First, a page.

Tag Archives: Cassidese Glossary

Cassidese Glossary – Tantrum

For some time now, some of my on-line friends have advised me to provide a version of CassidySlangScam without the invective aimed at Cassidy and his supporters. In response to that advice, I am working on providing a glossary of the terms in Cassidy’s ludicrous book How The Irish Invented Slang with a short, simple and business-like explanation of why Cassidy’s version is wrong.

In his work of etymological fiction, How The Irish Invented Slang, the late Daniel Cassidy claimed that the word tantrum in English derives from the Irish word teintrighim (tintrím as it would be in modern spelling), which would be pronounced chen-chreem. This is a real word from Dinneen’s dictionary. Dinneen defines it as ‘I flash forth, lighten, brighten, glisten’.

I need hardly point out that while this word exists (it’s in a dictionary) it is hard to think of any circumstance where it would actually be used, as storms rarely speak, even in stories. As usual, Cassidy does not simply copy the meanings given by Irish scholars, so his definition of the word is: ‘I flash-forth; fig. I have a tantrum or fiery fit’.

Back in reality, the origin of tantrum is almost certainly traceable to the name of a devil in English folklore, Tantrum-Bobus. This was used as a nickname for a boisterous child and eventually, it came to have the meaning of a fit of anger. For example, in the 1810s, in his diary, Henry Monro gives a list of his brother Tom’s rows with family members, including “a tantrum bobus with my mother”. Monro was a Londoner.

Cassidese Glossary – Jizz

For some time now, some of my on-line friends have advised me to provide a version of CassidySlangScam without the invective aimed at Cassidy and his supporters. In response to that advice, I am working on providing a glossary of the terms in Cassidy’s ludicrous book How The Irish Invented Slang with a short, simple and business-like explanation of why Cassidy’s version is wrong.

Cassidy links this word to jazz and claims that it derives from Irish teas. There is no evidence of this. See the article on Jazz above.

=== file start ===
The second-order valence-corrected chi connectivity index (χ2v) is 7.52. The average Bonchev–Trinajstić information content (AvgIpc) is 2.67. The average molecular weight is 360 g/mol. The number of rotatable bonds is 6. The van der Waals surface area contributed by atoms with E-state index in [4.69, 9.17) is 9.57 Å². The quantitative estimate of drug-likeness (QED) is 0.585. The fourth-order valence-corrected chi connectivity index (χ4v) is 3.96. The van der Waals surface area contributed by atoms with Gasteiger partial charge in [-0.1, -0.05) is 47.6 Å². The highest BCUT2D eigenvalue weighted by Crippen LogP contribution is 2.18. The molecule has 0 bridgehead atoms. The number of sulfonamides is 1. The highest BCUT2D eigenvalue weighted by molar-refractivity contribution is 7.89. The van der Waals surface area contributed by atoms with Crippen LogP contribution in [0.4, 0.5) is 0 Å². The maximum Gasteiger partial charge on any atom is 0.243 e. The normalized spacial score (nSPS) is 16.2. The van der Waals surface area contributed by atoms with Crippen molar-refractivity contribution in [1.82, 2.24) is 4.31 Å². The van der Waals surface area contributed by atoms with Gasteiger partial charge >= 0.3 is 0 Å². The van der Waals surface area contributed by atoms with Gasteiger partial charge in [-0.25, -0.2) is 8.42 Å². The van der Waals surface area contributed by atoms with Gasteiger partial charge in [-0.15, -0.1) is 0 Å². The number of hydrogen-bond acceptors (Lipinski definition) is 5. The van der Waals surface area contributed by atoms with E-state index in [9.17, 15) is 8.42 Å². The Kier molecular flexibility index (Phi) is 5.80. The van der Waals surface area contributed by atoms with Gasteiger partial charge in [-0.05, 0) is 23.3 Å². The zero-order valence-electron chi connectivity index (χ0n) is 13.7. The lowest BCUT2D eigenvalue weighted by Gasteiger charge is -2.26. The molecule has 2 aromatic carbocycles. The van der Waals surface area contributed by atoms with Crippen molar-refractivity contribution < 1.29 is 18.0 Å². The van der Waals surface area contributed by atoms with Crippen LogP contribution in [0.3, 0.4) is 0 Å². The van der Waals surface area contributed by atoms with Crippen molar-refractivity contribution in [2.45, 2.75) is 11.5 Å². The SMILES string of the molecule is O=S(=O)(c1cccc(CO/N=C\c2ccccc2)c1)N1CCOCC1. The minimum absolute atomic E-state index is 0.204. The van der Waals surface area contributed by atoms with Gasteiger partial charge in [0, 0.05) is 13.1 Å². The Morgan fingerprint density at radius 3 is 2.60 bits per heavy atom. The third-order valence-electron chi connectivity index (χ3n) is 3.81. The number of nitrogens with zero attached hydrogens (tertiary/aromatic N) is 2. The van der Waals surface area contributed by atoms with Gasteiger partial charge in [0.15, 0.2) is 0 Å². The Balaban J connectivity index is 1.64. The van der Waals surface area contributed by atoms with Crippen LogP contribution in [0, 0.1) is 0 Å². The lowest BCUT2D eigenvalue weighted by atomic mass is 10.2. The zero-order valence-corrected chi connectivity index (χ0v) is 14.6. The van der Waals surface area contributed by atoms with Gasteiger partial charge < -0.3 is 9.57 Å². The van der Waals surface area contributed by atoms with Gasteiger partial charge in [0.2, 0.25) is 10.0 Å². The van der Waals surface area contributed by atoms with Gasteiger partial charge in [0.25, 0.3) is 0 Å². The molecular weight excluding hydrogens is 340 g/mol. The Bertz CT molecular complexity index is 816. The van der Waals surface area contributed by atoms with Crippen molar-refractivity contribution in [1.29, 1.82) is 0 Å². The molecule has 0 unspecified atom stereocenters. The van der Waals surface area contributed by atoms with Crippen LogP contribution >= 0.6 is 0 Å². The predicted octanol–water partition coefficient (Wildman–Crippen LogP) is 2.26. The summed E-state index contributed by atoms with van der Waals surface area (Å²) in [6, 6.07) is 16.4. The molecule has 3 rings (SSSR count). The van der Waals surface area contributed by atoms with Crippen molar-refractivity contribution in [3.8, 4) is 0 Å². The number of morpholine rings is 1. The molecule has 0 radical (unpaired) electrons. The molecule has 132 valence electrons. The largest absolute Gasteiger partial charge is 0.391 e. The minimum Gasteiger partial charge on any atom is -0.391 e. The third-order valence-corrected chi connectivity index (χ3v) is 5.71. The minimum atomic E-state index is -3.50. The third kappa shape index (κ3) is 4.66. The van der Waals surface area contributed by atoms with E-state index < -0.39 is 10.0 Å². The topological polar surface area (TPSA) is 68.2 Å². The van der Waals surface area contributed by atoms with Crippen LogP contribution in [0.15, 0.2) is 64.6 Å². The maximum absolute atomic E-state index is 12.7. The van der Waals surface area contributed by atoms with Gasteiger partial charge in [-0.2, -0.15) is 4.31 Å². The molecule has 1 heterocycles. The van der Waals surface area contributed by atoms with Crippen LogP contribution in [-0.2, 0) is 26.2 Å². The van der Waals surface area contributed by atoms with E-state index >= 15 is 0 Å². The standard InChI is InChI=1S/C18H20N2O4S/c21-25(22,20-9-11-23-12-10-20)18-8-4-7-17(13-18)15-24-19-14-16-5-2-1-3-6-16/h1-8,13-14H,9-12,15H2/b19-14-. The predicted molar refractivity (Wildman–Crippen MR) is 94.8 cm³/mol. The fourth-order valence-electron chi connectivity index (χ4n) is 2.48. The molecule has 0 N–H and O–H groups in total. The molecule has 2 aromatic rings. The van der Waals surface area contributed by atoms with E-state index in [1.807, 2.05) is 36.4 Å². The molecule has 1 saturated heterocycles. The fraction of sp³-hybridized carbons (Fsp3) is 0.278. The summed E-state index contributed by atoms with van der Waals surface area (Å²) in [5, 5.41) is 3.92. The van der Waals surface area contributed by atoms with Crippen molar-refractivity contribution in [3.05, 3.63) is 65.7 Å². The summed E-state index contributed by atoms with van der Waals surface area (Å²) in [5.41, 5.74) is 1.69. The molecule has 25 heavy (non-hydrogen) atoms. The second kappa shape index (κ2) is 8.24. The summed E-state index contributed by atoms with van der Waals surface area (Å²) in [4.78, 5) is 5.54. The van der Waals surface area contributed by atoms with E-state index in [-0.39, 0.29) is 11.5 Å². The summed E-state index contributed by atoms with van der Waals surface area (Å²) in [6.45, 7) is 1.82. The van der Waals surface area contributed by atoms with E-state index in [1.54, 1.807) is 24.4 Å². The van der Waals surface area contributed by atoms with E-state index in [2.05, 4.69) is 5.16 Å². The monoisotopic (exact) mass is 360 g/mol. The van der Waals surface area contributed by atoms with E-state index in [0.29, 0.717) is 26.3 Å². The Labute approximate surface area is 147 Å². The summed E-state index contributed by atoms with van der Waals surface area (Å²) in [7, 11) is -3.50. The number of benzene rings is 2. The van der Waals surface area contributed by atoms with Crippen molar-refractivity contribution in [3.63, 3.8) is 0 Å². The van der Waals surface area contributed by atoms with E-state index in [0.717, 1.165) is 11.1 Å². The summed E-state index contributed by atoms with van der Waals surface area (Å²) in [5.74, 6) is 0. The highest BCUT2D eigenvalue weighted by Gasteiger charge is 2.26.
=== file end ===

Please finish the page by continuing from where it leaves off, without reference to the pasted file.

Cassidese Glossary – Caca

For some time now, some of my on-line friends have advised me to provide a version of CassidySlangScam without the invective aimed at Cassidy and his supporters. In response to that advice, I am working on providing a glossary of the terms in Cassidy’s ludicrous book How The Irish Invented Slang with a short, simple and business-like explanation of why Cassidy’s version is wrong.

In his work of fake etymology, How The Irish Invented Slang, Cassidy claimed that the word caca (used as a childish euphemism for shit in English since the 19th century) derives from the genitive of the Irish word cac, meaning shit. This is how Cassidy tells it:

Caca, n., excrement, shit; often used as euphemism in presence of children.

Caca, gen. as attrib. adj. of cac, excrement, filth; fig. shit; rud caca, a dirty, shitty thing. (Dineen, 145)

The Irish cac and caca are probably derived from the Latin caco, to void excrement. (Cassell’s Latin-English Dictionary, 76.)”

This is completely wrong. It is believed that caca was borrowed into English (probably from Spanish) in the 19th century: https://www.etymonline.com/word/caca

Cac is the Irish for shit or excrement. There is nothing figurative about it. As Douglas Harper says, this is an ancient Indo-European word that is found in dozens of languages throughout Europe and Asia. The Spanish for shit is caca, the Irish have cac, cack is used in English dialects in phrases like cack-handed, a cacophony is literally a shitty sound in Greek, and even in Hindi the word khaki means dust-coloured or shit-coloured. Cassidy’s claim that the Irish cac is a borrowing from the Latin caco is also nonsense. Anyone with the most basic knowledge of historical linguistics would realise this.

In other words, there is absolutely no evidence that the English caca came from the genitive of Irish cac.